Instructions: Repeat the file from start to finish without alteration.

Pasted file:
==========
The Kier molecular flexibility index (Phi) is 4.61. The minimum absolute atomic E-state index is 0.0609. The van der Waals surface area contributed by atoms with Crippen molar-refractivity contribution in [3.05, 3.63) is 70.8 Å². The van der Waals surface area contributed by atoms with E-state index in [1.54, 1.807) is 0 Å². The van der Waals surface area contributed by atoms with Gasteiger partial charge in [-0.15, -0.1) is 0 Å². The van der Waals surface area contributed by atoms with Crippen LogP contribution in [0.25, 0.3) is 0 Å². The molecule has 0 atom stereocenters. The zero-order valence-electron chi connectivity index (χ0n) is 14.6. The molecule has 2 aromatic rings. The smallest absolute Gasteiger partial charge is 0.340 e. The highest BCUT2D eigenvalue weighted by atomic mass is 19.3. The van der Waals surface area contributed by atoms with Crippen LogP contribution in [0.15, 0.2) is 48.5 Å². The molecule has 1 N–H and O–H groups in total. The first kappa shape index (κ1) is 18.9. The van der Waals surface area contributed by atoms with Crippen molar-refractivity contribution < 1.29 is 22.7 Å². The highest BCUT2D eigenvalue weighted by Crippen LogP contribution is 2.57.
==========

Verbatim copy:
The Kier molecular flexibility index (Phi) is 4.61. The minimum absolute atomic E-state index is 0.0609. The van der Waals surface area contributed by atoms with Crippen molar-refractivity contribution in [3.05, 3.63) is 70.8 Å². The van der Waals surface area contributed by atoms with E-state index in [1.54, 1.807) is 0 Å². The van der Waals surface area contributed by atoms with Gasteiger partial charge in [-0.15, -0.1) is 0 Å². The van der Waals surface area contributed by atoms with Crippen LogP contribution in [0.25, 0.3) is 0 Å². The molecule has 0 atom stereocenters. The zero-order valence-electron chi connectivity index (χ0n) is 14.6. The molecule has 2 aromatic rings. The smallest absolute Gasteiger partial charge is 0.340 e. The highest BCUT2D eigenvalue weighted by atomic mass is 19.3. The van der Waals surface area contributed by atoms with Crippen LogP contribution in [0.15, 0.2) is 48.5 Å². The molecule has 1 N–H and O–H groups in total. The first kappa shape index (κ1) is 18.9. The van der Waals surface area contributed by atoms with Crippen molar-refractivity contribution < 1.29 is 22.7 Å². The highest BCUT2D eigenvalue weighted by Crippen LogP contribution is 2.57.